I'm back with stories to tell!
Monday morning I had an appointment at a feed store in a nearby town to discuss an event they will be hosting in March to help inform the public about different Homesteading / Survival Skills. This particular event will highlight livestock - namely chickens, rabbits and goats. Bob and I have been invited to bring some of our goats and to demonstrate milking, cheese making and soap making. This "Survivor Day" is scheduled for March 16, from 10am-3pm at Orange Hill Express feed store in Chipley, Florida. JT, winner of one of the Survivor television series, will be there as well. I imagine it will be very similar to Goat Day.
Click HERE to read all about our adventures at Goat Day!
When the meeting was over I was on my way out to the car and remembered my good friend telling me about a wonderful nursery in the area that she highly recommended - Maphis Tree Farm, so I went back into the store to get directions. Surprisingly, it just so happened that one of the Maphis boys was there in the store, so I explained that I was wanting to purchase Fuyu Persimmon trees and asked him if this was the proper time to plant them. You see, I had bought two Fuyus from another nursery two years ago and was told that it was perfectly fine to plant them in the fall. Neither tree survived. Young Maphis assured me that now was the ideal time and that he had planted 30 or so Persimmon trees just yesterday. He called the tree farm to be sure they had some in stock, and yes, they had two left, which was exactly what I wanted! Unfortunately, he said, they were closed on Mondays. Bummer. But then he asked if I were going right away and when I said that I had hoped to, he very kindly suggested that I follow him just a few miles up the road to the nursery and he would get the trees for me anyway. And so he did. As he was loading them into the trunk of my car he explained exactly how to plant them, how and when to fertilize and what to use to help the fruit to set. I must say I was very impressed with the amount of information he shared and so thankful that he was willing to go out of his way on his day off to help me! Anybody in NW Florida looking for fruit trees (and probably any other type as well)? I recommend Maphis Tree Farm in Chipley!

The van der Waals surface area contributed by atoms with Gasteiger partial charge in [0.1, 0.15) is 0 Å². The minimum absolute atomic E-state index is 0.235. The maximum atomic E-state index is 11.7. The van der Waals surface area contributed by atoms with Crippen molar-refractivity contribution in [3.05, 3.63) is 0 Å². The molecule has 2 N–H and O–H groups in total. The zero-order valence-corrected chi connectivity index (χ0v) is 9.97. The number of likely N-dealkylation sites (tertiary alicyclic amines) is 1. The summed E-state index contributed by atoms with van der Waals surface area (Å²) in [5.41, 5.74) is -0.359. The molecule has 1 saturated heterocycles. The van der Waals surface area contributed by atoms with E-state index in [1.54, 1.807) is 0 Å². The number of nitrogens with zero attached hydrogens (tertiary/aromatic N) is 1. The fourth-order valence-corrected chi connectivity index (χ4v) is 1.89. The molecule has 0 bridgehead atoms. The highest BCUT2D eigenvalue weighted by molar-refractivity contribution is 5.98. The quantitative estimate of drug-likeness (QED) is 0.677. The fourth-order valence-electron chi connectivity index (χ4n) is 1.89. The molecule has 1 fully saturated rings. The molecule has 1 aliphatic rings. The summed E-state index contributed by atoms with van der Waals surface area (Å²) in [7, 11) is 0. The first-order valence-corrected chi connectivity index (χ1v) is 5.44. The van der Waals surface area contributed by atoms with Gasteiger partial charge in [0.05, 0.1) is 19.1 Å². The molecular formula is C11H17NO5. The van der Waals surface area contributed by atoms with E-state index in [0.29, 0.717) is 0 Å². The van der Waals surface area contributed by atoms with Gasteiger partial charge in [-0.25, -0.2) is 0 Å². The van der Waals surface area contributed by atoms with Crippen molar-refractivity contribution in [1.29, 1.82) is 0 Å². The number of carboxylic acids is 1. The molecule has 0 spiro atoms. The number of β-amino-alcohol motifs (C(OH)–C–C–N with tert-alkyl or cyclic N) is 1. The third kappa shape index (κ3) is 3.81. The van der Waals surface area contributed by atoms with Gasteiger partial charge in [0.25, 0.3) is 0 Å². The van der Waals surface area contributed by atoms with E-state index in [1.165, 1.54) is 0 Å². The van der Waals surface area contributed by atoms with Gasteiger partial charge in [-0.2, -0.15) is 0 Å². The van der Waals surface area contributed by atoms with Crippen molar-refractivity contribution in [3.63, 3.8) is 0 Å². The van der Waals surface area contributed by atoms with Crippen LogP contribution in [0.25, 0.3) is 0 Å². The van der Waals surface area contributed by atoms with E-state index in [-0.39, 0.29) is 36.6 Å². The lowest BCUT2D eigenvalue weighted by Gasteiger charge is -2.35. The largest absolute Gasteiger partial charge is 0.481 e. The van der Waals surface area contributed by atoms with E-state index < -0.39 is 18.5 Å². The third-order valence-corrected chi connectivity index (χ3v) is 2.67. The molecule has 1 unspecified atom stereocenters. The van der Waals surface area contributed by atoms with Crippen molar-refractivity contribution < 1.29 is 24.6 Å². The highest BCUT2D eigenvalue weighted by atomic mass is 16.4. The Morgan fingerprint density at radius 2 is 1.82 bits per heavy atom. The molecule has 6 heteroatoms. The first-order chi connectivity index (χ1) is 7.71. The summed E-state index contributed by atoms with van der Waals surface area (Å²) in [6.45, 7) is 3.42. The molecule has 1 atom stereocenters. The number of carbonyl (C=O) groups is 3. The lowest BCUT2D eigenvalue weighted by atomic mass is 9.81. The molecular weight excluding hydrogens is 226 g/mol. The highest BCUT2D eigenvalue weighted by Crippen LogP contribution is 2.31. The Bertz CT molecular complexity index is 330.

As far as planting, I think I'll let Bob do that this weekend. The process entails getting your hands in and playing in soupy mud, and he's great at that! Not to mention I can then take pictures and document the process for a future blog.
When I arrived home I did, however, take pity on two citrus trees that have been living in pots for way too long and decided to plant them. I had always thought that it was too cold to grow citrus this far north, but these two trees have survived outdoor freezing temperatures in pots much too small for their roots, unprotected from the north wind, so I can't help but think they will do fabulously on the south side of the greenhouse, which will block the wind and emanate warmth during the winter.
These are Calamansi trees, otherwise known as Philippine Lime - a tart, thin skinned, fruit that can be used in any recipe that you would use limes or lemons as well as traditional Philippine dishes. I eat them skin and all. Our plan is to use these very hardy trees to graft several different varieties of citrus on to: oranges, grapefruit, lemons, tangerines... Now that they are in the ground I predict they will become robust in no time!
As I was planting I happened to look over at one of our goat pens and saw this....
The first baby goat of 2013! He must have been born this morning while I was away at the feed store. Unfortunately, he was a twin, but his brother was not alive. I could find no indication of his death - he was large, unscarred and completely soft and dry on a pleasantly warm day, so his death is a mystery. He was beautiful and I am so disappointed.
I watched to be sure the healthy buckling was nursing properly and am pleased to report that all is well!
And although this is enough for one day, this story does not end here....